“When you have 40 percent of kids being born out of wedlock, and among certain ethnic groups the vast majority being born out of wedlock, you ask yourself, how are we going to have a society in the future? Because these kids are raised in poverty in many cases, they’re in abusive settings. The likelihood of them being able to finish high school or college drops dramatically in single-family homes. And we haven’t been willing to talk about this.”

    This is completely uncontroversial and has been recognized by Democratic and liberal groups since the 1960s, ie, the increase in single parenthood has negative effects on society. This does not mean that all people raised by single parents will have problems, or be a burden on society, but it is simply a truism that they are more likely to be. I cannot believe that Charles Blow does not understand the basic social science behind this statement by Romney.

  21. I’d be more upset except that its The New York Times, and continues to prove that liberals are childish bullies who never grew out of adolescence. I don’t fear Evangelicals so much as liberals these days. Nobody really is influenced by Evangelicals other than themselves and are mostly talk, but liberals can do things to you and have control of the media without consequence.

  22. I love the way Romney said “single-family homes” instead of “single-parent homes.” Of all that is wrong with Mr. Blow’s little tweet, none can deny the “muddle mouth” charge.

  23. Update: Mr. Blow has apologized: “Btw, the comment I made about Mormonism during Wed.’s debate was inappropriate, and I regret it. I’m willing to admit that with no caveats.”!/CharlesMBlow Might not be enough for some, but I see it as progress.

    John Mansfield: They do agree on the difficulty of raising kids in a single-parent home and the problems high rates of single-parent households causes for society at large. They probably disagree on the government’s role in reversing the trend and providing support to parents.

    As for me, I find Governor Romney’s claim that we don’t currently have a president who supports kids being raised by two parents who love them and one another laughable.

  24. I want to apologize to Mr. Blow. I was tinkering with my garments’ mind-control powers and I think I inadvertently may have been responsible for his Twitter upchuck.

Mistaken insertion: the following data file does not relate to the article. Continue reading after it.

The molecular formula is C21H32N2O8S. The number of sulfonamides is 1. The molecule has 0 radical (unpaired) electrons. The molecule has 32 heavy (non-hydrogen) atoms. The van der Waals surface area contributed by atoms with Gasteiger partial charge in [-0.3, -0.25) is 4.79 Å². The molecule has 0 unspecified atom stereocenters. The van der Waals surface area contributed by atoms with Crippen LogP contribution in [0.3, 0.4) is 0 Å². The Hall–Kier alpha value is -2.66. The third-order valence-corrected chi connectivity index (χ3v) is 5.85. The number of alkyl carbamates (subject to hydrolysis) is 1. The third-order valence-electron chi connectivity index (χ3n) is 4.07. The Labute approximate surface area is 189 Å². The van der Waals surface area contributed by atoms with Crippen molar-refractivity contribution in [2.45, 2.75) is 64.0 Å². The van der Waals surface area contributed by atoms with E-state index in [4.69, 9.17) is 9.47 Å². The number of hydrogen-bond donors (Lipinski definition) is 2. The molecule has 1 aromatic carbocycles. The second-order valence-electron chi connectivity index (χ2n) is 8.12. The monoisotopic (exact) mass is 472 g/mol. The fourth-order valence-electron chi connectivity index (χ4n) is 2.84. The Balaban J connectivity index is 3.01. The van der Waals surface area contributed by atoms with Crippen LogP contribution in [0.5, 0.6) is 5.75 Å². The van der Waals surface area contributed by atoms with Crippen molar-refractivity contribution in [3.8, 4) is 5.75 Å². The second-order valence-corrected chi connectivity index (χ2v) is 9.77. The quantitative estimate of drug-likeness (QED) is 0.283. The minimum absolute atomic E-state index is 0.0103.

(Seriously, good apology by him. That ‘no caveats’ thing is such a basic rule for apologies, and so little followed).

  25. I will say he did more by the apology than others have. Seeing he said it on twitter rather than the actual newspaper makes me less concerned he said it at all. Now if only others would follow his example in actual print with public authority.

  26. “There is nothing magical about underwear.”

    I beg to differ. There are certain categories of “underwear” that exert a magical influence on me.

  27. In general, the principle is that you want to do what is necessary to encourage a change. (Which might include calling for suspension.)

    An apology with no caveats is a change.

    Blow’s comment was certainly disgusting and even very scary, but I feel that now he’s apologized I feel my self disposed to accept it without caveats.

  28. Blow was hot under the collar about something, used incredibly bad judgment in his tweet, no question about it. At least he apologized. Those jerks on FOX who lie and rip Obama apart every single day have never, ever apologized about anything. Limbaugh never apologizes for the outrageous things he says every damned day. Neither does Hannity. Those of you who are so terribly offended by this, put it in perspective. Or grow up.

  29. “Those jerks on FOX who lie and rip Obama apart every single day have never, ever apologized about anything.”

    Just a random question: Does Obama bear ANY blame at all? If he doesn’t bear any blame or responsibility at all, then isn’t *that* position just as silly as that which portrays Obama as the source of all evil?